September 17, 2021

Covering COVID-19 is a daily Poynter briefing of story ideas about the coronavirus and other timely topics for journalists, written by senior faculty Al Tompkins. Sign up here to have it delivered to your inbox every weekday morning.

When a Food and Drug Administration advisory committee meets today to consider whether you need a COVID-19 booster shot, the committee will not have a recommendation from the FDA staff that has been studying the issue. The staff filed its report with no recommendation, which is not a ringing endorsement, for sure. In fact, the staff writes:

There are many potentially relevant studies, but FDA has not independently reviewed or verified the underlying data or their conclusions.

Some of these studies, including data from the vaccination program in Israel, will be summarized during the September 17, 2021 VRBPAC meeting.

The FDA committee will see data that shows the kinds of reactions people have had to booster shots. About 83% of people in the test groups had mild or moderate pain at the injection sites. Two-thirds said they experienced fatigue and headaches. Those are about the same numbers as the second dose. In the first and second doses, some people reported diarrhea and chills, but none in the booster study reported those symptoms. Importantly, no severe reactions were reported in the booster shot study groups so far.

The FDA staff conclude, “Overall, data indicate that currently US-licensed or authorized COVID-19 vaccines still afford protection against severe COVID-19 disease and death in the United States.”

Moderna and Pfizer are pressing hard to get the FDA’s approval for Americans to get booster shots. They both stand to make millions of dollars from additional vaccine sales. Both companies say they have convincing data that shows the COVID-19 vaccine loses some protection over time and that a third dose would protect people against a new surge.

Moderna says its new testing shows a booster shot provides protection against so-called breakthrough cases, in which fully vaccinated people still get infected. Moderna says it studied 14,746 people who were vaccinated from July through October 2020, and another 11,431 people who were vaccinated between December and March. They found that there were 88 breakthrough cases among more recently vaccinated people but 162 cases — twice as many — among people who were vaccinated longer ago.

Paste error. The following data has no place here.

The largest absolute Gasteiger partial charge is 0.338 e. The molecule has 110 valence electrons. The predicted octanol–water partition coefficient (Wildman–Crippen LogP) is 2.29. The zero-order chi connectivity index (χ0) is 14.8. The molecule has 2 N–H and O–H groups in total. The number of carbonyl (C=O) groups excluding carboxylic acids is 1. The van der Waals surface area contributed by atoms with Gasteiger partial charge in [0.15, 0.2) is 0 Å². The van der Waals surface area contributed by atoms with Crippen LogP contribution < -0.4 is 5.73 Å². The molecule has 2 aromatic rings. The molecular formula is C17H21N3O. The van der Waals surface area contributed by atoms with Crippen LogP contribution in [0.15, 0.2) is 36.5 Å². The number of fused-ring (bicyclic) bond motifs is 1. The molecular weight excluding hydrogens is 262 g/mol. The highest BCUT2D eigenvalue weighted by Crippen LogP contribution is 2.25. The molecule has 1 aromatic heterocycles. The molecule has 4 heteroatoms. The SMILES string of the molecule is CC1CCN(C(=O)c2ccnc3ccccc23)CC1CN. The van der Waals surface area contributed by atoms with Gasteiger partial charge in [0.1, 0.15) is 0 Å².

This week, Pfizer sent the FDA data showing that, over time, its vaccine loses some of its protection (while still being quite effective compared to most vaccines). Pfizer said:

  • From 7 days to less than 2 months after the second dose, vaccine efficacy was 96.2%
  • From 2 months to less than 4 months after the second dose, vaccine efficacy was 90.1%
  • From 4 months after the second dose to the data cutoff date, vaccine efficacy was 83.7%

That would mean Pfizer’s vaccine has an average efficacy decline of approximately 6% every two months.

That, Moderna says, seems to indicate that protection wanes over time. CNBC spoke with Moderna president Stephen Hoge, who said:

There’s a large debate, we all know, about whether or not vaccine boosters are going to be necessary into the fall. That debate, what makes it really hard is it’s not really about whether the vaccine worked last month. It’s really about whether it’s going to work this winter.

Vanity Fair has a really good roundup of how the Biden administration has created confusion around booster shots.

The data the Biden team leans on in favor of booster shots

A man receives a third Pfizer-BioNTech COVID-19 vaccine from medical staff at a coronavirus vaccination center in Tel Aviv, Israel, Tuesday, Aug. 10, 2021. (AP Photo/Oded Balilty)

The Centers for Disease Control and Prevention said one of the sources of data that it used to back up its recommendation that everyone needs booster shots comes from Israel. But that study is still unpublished. In July, the Israelis launched a booster campaign for people over age 60. Now, every Israeli over age 30 can get a booster shot. And still, Israel has not released the data that supports such a program.

Politico says people who are familiar with the Israeli data claim it is comprehensive and alarming, especially for senior citizens. Politico reports:

The administration’s focus on Israel’s data underscores the extent to which the U.S. is leaning on other countries’ experiences to forecast the next phase of the pandemic here. That is partly because the highly contagious Delta variant swept through other parts of the world first, and partly because of better data tracking in countries like Israel that have national health care systems. The U.S. continues to struggle to collect and analyze reliable Covid-19 data because the federal government has long neglected the country’s public health infrastructure.